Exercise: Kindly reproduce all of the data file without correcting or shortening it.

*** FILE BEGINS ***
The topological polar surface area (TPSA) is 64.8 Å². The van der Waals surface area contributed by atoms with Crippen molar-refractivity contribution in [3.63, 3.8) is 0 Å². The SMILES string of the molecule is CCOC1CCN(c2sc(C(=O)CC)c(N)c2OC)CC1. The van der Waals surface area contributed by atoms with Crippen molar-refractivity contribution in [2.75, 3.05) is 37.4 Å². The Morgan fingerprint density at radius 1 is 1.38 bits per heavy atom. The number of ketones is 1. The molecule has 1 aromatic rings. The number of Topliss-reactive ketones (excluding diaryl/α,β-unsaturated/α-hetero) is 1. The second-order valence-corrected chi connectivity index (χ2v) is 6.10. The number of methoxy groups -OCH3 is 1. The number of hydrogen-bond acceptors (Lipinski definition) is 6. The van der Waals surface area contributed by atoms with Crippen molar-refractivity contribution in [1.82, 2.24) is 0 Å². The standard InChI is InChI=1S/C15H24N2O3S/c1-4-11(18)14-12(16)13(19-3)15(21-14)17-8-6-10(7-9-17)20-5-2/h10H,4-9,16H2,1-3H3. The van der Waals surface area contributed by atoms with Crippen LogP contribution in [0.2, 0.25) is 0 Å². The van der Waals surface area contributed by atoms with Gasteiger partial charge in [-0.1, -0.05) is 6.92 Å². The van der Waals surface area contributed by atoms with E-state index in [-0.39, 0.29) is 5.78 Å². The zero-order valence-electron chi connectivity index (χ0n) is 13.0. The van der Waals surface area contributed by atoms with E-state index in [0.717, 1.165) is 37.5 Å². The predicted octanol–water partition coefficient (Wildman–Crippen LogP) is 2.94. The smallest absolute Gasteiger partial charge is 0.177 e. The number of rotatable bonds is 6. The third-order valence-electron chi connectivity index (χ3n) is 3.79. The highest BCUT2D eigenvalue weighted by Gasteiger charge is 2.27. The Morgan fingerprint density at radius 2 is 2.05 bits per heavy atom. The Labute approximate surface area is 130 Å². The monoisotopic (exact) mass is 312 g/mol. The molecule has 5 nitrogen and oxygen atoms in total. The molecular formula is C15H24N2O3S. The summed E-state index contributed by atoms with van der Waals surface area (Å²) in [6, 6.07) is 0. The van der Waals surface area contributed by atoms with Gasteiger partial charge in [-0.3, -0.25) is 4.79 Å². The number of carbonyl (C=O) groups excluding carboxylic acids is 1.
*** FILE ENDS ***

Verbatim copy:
The topological polar surface area (TPSA) is 64.8 Å². The van der Waals surface area contributed by atoms with Crippen molar-refractivity contribution in [3.63, 3.8) is 0 Å². The SMILES string of the molecule is CCOC1CCN(c2sc(C(=O)CC)c(N)c2OC)CC1. The van der Waals surface area contributed by atoms with Crippen molar-refractivity contribution in [2.75, 3.05) is 37.4 Å². The Morgan fingerprint density at radius 1 is 1.38 bits per heavy atom. The number of ketones is 1. The molecule has 1 aromatic rings. The number of Topliss-reactive ketones (excluding diaryl/α,β-unsaturated/α-hetero) is 1. The second-order valence-corrected chi connectivity index (χ2v) is 6.10. The number of methoxy groups -OCH3 is 1. The number of hydrogen-bond acceptors (Lipinski definition) is 6. The van der Waals surface area contributed by atoms with Crippen molar-refractivity contribution in [1.82, 2.24) is 0 Å². The standard InChI is InChI=1S/C15H24N2O3S/c1-4-11(18)14-12(16)13(19-3)15(21-14)17-8-6-10(7-9-17)20-5-2/h10H,4-9,16H2,1-3H3. The van der Waals surface area contributed by atoms with Crippen LogP contribution in [0.2, 0.25) is 0 Å². The van der Waals surface area contributed by atoms with Gasteiger partial charge in [-0.1, -0.05) is 6.92 Å². The van der Waals surface area contributed by atoms with E-state index in [-0.39, 0.29) is 5.78 Å². The zero-order valence-electron chi connectivity index (χ0n) is 13.0. The van der Waals surface area contributed by atoms with E-state index in [0.717, 1.165) is 37.5 Å². The predicted octanol–water partition coefficient (Wildman–Crippen LogP) is 2.94. The smallest absolute Gasteiger partial charge is 0.177 e. The number of rotatable bonds is 6. The third-order valence-electron chi connectivity index (χ3n) is 3.79. The highest BCUT2D eigenvalue weighted by Gasteiger charge is 2.27. The Morgan fingerprint density at radius 2 is 2.05 bits per heavy atom. The Labute approximate surface area is 130 Å². The monoisotopic (exact) mass is 312 g/mol. The molecule has 5 nitrogen and oxygen atoms in total. The molecular formula is C15H24N2O3S. The summed E-state index contributed by atoms with van der Waals surface area (Å²) in [6, 6.07) is 0. The van der Waals surface area contributed by atoms with Gasteiger partial charge in [-0.3, -0.25) is 4.79 Å². The number of carbonyl (C=O) groups excluding carboxylic acids is 1.